But I’ve been wringing my hands for other reasons, as well this week.  For three weeks, actually.  The whole reason I’m querying is because I believe my manuscript is ready, that it is as highly polished as it can be without feedback from a professional within the publishing industry.  I sent out my first query on December 28th.  It was a referral from an agented writer friend, the very talented Lisa Regan.  Her agent received my query and requested a full (because Lisa said she loved it and her agent trusts her), which I happily obliged her with. 
Unfortunately, when I started reading through a PDF version of my manuscript, I found a few errors.  Nothing too major, one misspelling, an errant quote mark, a missing word.  Not too big of a deal, but enough that I became worried.  What’s worse is that I was always in conflict about my Jillian chapters, those three chapters (6-8) written in Jillian’s voice.  I was never satisfied with them, but since I couldn’t figure out how to fix them, I just accepted that they were okay and I moved along.  It wasn’t until I sent off my manuscript to Lisa’s agent that my stomach started doing back flips over the issue.  How could I have sent it to her when those chapters were not ready?  I’m such an idiot, but there’s no going back now.
Since then, I’ve worked with Lisa to make those three Jillian chapters sing.  They say exactly what I want them to, exactly how I want them to say it.  For the first time since completing my manuscript, I am happy.  Totally, thoroughly, 100% satisfied.  I’ve read it through one more time and cannot find anything that I would change.  But my greatest chance at landing an agent, one to whom I’ve been referred, the most common method agents use to find talent, has been tarnished.  I’m not saying blown at this point because she said she wouldn’t get back to me until February, unless she just didn’t like it, then it would be sooner.  Well, it’s January 21st and I still haven’t heard from her so I think that’s a good sign, at this point anyway.  That is, if she’s even started reading it.  And what if she hasn’t?  God, if I could only get my final version to her.  But it’s a moot point, I’m afraid.  It is done.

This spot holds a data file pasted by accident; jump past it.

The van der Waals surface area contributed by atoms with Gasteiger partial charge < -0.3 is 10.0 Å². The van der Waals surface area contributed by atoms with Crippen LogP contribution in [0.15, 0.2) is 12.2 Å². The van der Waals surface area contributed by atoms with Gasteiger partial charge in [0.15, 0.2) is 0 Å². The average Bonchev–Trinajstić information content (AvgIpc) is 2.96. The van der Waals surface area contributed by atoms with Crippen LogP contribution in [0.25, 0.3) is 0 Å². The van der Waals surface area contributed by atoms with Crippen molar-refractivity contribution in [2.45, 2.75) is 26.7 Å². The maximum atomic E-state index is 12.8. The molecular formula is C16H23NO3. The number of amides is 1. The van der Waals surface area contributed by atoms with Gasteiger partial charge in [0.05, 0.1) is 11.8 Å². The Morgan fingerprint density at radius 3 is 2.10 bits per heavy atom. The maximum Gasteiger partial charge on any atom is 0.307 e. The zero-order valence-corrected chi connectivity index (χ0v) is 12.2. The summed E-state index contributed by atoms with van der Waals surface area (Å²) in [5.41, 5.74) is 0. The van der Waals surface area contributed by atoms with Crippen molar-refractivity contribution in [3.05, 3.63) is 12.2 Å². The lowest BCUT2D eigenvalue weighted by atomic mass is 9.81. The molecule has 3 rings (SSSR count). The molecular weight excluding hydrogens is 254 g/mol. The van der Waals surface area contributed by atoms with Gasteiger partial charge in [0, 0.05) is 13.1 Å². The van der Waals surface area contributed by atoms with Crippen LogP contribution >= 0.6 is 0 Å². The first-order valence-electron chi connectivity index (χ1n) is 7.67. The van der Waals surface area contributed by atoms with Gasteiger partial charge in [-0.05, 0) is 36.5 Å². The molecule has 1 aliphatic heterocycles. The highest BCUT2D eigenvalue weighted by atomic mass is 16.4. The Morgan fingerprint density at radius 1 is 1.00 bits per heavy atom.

Lisa reassures me that she should have the ability to look past all that and I hope she does, that she would at least give me the opportunity to show her my revisions, but I know, above all else, that this is a lesson learned.  Don’t ever send out your manuscript until you know beyond a shadow of a doubt that it is ready.  You don’t want to have those feelings of regret or lose that golden opportunity that awaits you.  This process is hard enough without sabotaging yourself.
Having said all that, I am, at the very least, happy …with my book, that is.  I’ve found another happy place, my first being behind the wheel of my sporty little convertible with the top down on a warm, sunny Puget Sound day.  This is a great place to be—my new happy place.  I am ready to start querying in earnest without worrying that I messed up. 
I love my new happy place.  

Sunday, January 16, 2011

Jealous Much? Why yes...yes I am!

            I am not proud to say this, but I am jealous.  I’m jealous of a young woman who has been publicly vilified for being crude, obnoxious, and the very face of self-indulgent youth gone bad.  Can you guess who I might be referring to?  No?  Well, how about Nicole “Snooki” Polizzi.  Yes, you heard me right, Snooki.  And I am quite embarrassed to say so because I hold similar opinions as to her public behavior.